Here’s what I remember from those first post-mastectomy moments: Waking up to see my primary care physician, Dr. J, in the recovery room (even though there was no medical reason for him to be there). Being comforted by my family and friends. Watching my Mom futz with the daisies and delphiniums. Sipping 7-Up. Smiling, even though the pink-flowered elastic tube top they had put on me felt like it was lined with burlap and foxtails. Testing the efficiency of my morphine PCA drip. Feeling gratitude. Worrying what my hair looked like. Drifting in and out of sleep.
I also clearly remember this:
My “suite” had the usual hospital stuff, but one half of it had the look and feel of the Brady’ Bunch’s den. It had a low-slung sofa, a curvy coffee table, an entertainment center and TV, and a big round table with chairs, over which hung a Gunsmoke--looking light fixture.
After sleeping a bit, I woke to the sound of voices, so I turned in their direction. Surrounding the big round table were my ex, Ocho, my brother Dennis and his girlfriend, my Dad, my son Michael and his buddy, and my friend from work, Mitch.
My brother: “Ok, here’s the flop…here’s the river…and I’m guessing the ex has nothin’ but pocket deuces.”
The ex: “I’m betting my pocket deuces’ll beat that weak hand you got, Dennis.”
My brother: “You can’t check yet, Ocho.”
They were playing Texas Hold ‘Em. And it felt oddly normal and comforting.
The game lasted for hours and continued into the night, while Mom and Katie watched movies and read People and Us.
I did have a few hours alone. When everyone left to get dinner that first night, I took the opportunity to look at myself. The desk/table that held my 7-Up and ice had a secret pull-out compartment with a mirror. I flipped up the mirror and looked at myself. The tube top I had on was pink with patronizing little flowers and a ruffle at the bottom and the top. “Good grief,” I thought. “Who designed this ridiculous-looking and uncomfortable thing? Not only does it itch, it looks like a top I got at the Sears Roebuck in Shawnee Mission, Kansas when I was 11.”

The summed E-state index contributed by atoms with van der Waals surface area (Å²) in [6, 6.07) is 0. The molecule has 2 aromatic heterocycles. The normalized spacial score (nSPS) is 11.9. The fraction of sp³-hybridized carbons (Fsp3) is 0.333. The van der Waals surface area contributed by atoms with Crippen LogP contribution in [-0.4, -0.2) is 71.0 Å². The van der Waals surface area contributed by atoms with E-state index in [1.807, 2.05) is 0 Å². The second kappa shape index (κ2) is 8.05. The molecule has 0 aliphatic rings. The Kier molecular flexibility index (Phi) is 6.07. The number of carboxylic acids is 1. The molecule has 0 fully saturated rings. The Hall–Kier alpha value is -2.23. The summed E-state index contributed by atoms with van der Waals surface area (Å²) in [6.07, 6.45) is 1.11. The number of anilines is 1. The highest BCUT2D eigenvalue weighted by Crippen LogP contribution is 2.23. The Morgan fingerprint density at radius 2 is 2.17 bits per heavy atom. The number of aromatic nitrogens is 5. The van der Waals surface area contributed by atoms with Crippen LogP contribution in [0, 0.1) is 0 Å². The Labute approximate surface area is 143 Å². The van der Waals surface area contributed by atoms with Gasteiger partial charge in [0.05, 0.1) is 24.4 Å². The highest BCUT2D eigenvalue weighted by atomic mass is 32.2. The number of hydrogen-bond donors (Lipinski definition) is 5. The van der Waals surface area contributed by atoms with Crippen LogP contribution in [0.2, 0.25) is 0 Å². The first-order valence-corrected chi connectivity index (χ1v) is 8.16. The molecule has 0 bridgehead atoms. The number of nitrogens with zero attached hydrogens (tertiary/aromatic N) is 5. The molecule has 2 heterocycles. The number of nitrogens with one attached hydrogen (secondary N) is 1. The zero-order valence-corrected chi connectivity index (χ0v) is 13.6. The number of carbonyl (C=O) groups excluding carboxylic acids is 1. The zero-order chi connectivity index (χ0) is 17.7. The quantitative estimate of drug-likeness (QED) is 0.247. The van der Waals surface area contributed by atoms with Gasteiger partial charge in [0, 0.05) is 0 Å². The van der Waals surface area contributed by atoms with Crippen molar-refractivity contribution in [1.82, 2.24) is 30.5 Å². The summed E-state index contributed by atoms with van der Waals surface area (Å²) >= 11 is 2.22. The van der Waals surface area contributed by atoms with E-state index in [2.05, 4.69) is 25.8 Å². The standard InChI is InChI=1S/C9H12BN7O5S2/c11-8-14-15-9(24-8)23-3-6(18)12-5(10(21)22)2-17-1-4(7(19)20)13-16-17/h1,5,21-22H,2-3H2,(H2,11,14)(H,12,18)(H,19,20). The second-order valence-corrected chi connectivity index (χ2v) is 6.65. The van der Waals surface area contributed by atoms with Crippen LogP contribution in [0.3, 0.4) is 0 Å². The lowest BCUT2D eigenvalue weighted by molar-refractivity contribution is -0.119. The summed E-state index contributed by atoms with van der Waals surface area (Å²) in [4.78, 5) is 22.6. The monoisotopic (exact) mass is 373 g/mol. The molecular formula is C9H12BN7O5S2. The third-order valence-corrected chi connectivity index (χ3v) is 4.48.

I undid the Velcro on the tube top and looked at the white bandages wrapped around my chest. My chest was as flat as a prairie. “I look exactly like I did in 1971,” I thought. I laughed at the image, and also, I think, at the reconstituted pre-teen angst it induced. Then I had a good cry.
Two days after the surgery, I was discharged from the hospital. When I got home, I had a burst of energy—I looked at my flowers, I went through my mail, I had dinner on the couch. Two hours later, I crashed and crawled into bed.
The French doors in my bedroom look out onto my backyard. Here's how I'd like to describe the view: green grass, abundant flowers, artfully shaped Japanese maples and a little Balinese meditation house. Here’s the actual view: dead grass, abundant dog poo, leggy Japanese maples and a deteriorating wooden swing set that is a liability just waiting to happen.
There are, however, hand-trimmed, 12-foot hedges in my backyard, as well as an orange tree, a giant redwood, and some Mexican sage that the hummingbirds like. I gazed upon these for a while then fell asleep for a few hours. I woke to the sound of voices out on the back deck. It was a lovely feeling being in my home, surrounded by my family and friends, the setting sun making everything look a deeper shade of green, the current crisis providing meaning, energy, solidarity, love and life. I soaked it all in. And I listened…
Here’s what I wanted to hear: “…incredible…recovering so quickly…very brave…such a good mom…can you believe what she’s done to this yard?...so strong…so healthy…so lucky…and her hair looks amazing…”
Here’s what I heard:
“Who needs a beer?”
“The ex needs one because he’s only got a two and a five.”
“The bro needs one because he’s going to try to bluff with that inferior hand.”
“You can’t check yet, Ocho.”
I drifted in and out. Everything in my world was Ok.